November 23, 2015

Reading Darkness As Yourself: Frank Candiloro’s BLACK -- review and interview

There’s an old adage about how when you read a text, it, in turn, reads you. We bring to our reading our a posteriori knowledge and use the sum of our experiences to make meaning. As each of us have different lives, so too do we have different readings.  This implies that perception is an interactive experience, and, as Heraclitus reminds us, “No man ever steps in the same river twice, for it’s not the same river and he’s not the same man.

Go on, grab your favorite book or album or poem from your youth. Though you may remember how you embraced it then, see if it still resonates along those lines now.

It has become something new, hasn’t it? Therein is the acknowledgement that you have grown older, gathered new information to process the world, moved on.

So it is with art. Truly profound works expand to embrace the multitudes of perception; they are as much of a statement of the artist as they are a tabla rasa for the audience.

So it is with Australian cartoonist Frank Candiloro’s new comic book Black.

In Black, Candiloro is tapping into something primal. In only ten wordless pages suffused with his German Expressionist woodcut art style born heavy with blood red and inky black as his palette, Candiloro has created almost an epyllion to the cycle of self-doubt that is the product of our disquiet. Open ended, it beats with the undulating rhythms of a descent into the self, the riptide caused by the meeting of desire and failure, the pulse of the lungs gasping for air as we struggle to free ourselves from the corpulent weight of depression.

Though there is no dialogue, Black is filled with our screaming and the echoes of us pushing against every wall we create for ourselves.

As I read Black, it read me back, and laid bare the monstrosity of my own struggles -- abject in its darkness, syrupy in its message.

It is his best work to date.

What follows is a transcript of my email conversation with Candiloro about Black:

Elkin: It really seems like your forging some new ground with this book. What was your inspiration for Black?

Candiloro: It actually came from a very silly idea - I wanted to do a 50 page comic filled with nothing but black pages - no panels, no text, just black. Almost like an anti-comic, if you will. It was a very cheeky idea but you know, I'm always looking for different ways to explore the medium so it seemed like an amusing idea at the time.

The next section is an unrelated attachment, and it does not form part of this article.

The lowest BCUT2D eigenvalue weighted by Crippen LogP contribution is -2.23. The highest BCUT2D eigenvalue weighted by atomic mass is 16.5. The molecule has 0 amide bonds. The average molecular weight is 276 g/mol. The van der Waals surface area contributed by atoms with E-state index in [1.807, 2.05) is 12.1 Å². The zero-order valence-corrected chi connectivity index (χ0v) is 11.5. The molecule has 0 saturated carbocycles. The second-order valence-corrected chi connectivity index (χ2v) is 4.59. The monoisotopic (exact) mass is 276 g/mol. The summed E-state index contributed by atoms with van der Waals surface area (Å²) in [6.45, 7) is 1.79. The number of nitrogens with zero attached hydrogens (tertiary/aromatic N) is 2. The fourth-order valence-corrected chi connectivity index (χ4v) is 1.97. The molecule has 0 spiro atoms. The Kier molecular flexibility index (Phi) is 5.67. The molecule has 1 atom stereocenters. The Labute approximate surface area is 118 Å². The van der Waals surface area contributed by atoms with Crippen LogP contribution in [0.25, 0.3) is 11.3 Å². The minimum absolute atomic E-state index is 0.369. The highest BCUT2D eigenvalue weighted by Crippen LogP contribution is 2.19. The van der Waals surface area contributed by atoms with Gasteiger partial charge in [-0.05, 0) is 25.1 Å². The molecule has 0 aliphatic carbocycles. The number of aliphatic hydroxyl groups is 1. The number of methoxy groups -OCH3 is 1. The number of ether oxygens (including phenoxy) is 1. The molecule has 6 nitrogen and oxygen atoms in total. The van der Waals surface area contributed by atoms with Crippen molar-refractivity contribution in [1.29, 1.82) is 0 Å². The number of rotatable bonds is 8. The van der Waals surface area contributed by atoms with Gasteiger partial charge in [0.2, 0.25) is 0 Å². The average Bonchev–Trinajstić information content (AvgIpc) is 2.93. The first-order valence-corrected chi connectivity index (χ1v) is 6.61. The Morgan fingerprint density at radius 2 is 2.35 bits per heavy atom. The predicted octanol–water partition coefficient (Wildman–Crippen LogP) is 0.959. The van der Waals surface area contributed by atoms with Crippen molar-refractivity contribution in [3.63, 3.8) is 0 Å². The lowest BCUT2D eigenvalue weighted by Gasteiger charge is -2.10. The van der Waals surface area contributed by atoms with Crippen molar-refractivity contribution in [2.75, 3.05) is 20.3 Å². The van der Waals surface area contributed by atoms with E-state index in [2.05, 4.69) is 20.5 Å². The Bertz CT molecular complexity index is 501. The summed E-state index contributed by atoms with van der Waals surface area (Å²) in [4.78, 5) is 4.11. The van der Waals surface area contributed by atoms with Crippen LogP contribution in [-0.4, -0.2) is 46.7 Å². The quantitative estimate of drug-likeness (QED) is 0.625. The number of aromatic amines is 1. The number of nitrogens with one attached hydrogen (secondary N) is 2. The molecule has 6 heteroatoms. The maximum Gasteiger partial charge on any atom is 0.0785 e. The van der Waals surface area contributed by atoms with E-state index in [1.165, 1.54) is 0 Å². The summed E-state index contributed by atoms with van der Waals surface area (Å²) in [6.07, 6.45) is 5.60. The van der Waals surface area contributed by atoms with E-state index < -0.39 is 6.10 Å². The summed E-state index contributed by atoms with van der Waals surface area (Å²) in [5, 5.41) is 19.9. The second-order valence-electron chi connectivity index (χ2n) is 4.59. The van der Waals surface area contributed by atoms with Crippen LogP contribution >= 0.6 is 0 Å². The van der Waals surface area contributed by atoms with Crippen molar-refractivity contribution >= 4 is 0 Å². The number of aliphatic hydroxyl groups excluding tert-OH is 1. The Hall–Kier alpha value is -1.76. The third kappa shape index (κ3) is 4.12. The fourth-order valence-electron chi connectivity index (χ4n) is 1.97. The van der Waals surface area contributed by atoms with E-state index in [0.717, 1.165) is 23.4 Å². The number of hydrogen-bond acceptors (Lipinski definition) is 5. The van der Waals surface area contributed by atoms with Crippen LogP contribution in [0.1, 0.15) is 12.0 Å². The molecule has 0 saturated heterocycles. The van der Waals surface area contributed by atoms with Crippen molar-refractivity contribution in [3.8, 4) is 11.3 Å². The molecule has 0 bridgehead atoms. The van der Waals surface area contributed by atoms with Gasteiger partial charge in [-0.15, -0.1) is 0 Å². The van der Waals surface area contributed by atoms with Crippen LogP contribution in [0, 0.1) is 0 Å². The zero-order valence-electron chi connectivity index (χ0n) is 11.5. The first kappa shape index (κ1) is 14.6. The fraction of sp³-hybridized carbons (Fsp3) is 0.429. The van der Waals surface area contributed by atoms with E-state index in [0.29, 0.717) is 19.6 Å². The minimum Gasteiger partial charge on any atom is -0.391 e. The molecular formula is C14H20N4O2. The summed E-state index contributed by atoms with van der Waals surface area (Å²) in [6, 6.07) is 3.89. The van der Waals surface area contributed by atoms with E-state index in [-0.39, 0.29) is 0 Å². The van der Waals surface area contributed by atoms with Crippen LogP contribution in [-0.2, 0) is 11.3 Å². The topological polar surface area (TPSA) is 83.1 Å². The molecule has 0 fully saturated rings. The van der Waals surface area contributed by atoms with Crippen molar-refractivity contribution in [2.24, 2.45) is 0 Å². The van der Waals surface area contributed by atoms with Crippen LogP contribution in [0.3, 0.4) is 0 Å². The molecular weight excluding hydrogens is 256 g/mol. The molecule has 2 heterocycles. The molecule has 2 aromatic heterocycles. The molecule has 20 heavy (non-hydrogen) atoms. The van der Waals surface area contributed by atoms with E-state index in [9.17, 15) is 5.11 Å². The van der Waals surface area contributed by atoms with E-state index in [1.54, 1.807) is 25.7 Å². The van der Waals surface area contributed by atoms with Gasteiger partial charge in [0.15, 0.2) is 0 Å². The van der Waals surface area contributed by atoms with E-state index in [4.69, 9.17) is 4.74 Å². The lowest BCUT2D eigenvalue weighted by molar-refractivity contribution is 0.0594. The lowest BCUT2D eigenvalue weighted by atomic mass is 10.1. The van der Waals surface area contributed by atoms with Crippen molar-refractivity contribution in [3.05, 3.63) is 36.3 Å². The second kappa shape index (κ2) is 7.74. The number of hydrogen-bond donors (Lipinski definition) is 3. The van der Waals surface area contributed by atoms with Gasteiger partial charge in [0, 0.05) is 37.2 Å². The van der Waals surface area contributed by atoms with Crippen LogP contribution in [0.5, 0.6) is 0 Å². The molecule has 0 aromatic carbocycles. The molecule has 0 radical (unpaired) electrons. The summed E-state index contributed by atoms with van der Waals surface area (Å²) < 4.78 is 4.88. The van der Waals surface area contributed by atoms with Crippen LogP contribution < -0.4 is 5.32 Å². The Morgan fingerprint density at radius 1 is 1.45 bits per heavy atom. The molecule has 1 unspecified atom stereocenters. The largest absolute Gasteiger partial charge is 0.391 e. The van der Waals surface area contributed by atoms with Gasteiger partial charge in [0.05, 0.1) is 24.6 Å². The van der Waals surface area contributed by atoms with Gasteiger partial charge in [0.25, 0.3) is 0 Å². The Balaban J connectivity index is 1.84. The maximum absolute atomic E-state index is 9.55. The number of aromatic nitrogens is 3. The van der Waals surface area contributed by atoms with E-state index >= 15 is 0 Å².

Of course there's no real incentive for a reader to buy it, and certainly no fun for me to make so I kind of abandoned it for a while. I kept thinking about it though, and I realised that I liked the idea of darkness being this element that threatens to overcome you; I think we're all scared of the idea of "blacking out" - darkness is what is waiting for us when we die and what scares us is that it can represent just about anything that we are fearing or struggling with. I had been having a lot of struggles with depression and anxiety for years so that was certainly an influence. The idea behind it is that the "darkness" that the main character is struggling with in the comics can represent whatever the reader is feeling at the moment.

Elkin: There are a lot of archetypal and totemic imagery in Black. Did you know how your pages would look before you began, or did they seem to evolve on their own?

Candiloro: I sort of had a vague idea of how the pages would look - it started off with the main character swimming in blackness and i incorporated more images after that. Most of them were just the first images that came to mind - speaking candidly i did have a few suicidal thoughts back in May (an incident involving uni happened which triggered a lot of my issues) but they were very abstract and didn't have any cohesiveness to them, it was just an overall ugliness that i was feeling. I used that as the inspiration for the imagery. I wanted to use a lot of "classic" and primal imagery that I think we all have experience with because in doing so it would be easier to relate to and thus the reader could project themselves onto the comic using whatever it is they are going through at the time.
Elkin: Does Black, then, end on a message of hope, of acceptance, or something else entirely?

Candiloro: To be honest I'm not really sure - I think I just left it ambiguous because it felt right. I'm not against having clear messages in my comics, I've done this with previous books of mine but for this particular comic it felt a lot better to have it be vague - it's whatever you need it to be. We don't always have universal feelings and experiences and so I don't really want to speak for others who may be going through the same thing I was, as they may be dealing with it differently; I am certainly in a much better place mentally than I was back in May but others may not be. So it worked for this comic.

So it worked for this comic” may be the understatement of the year. Black is a comic for you because it is of you as much as it is of Candiloro.

The book releases on November 27th and will be available digitally soon after that. You’ll want to head on over to Candiloro’s web page to order it then.

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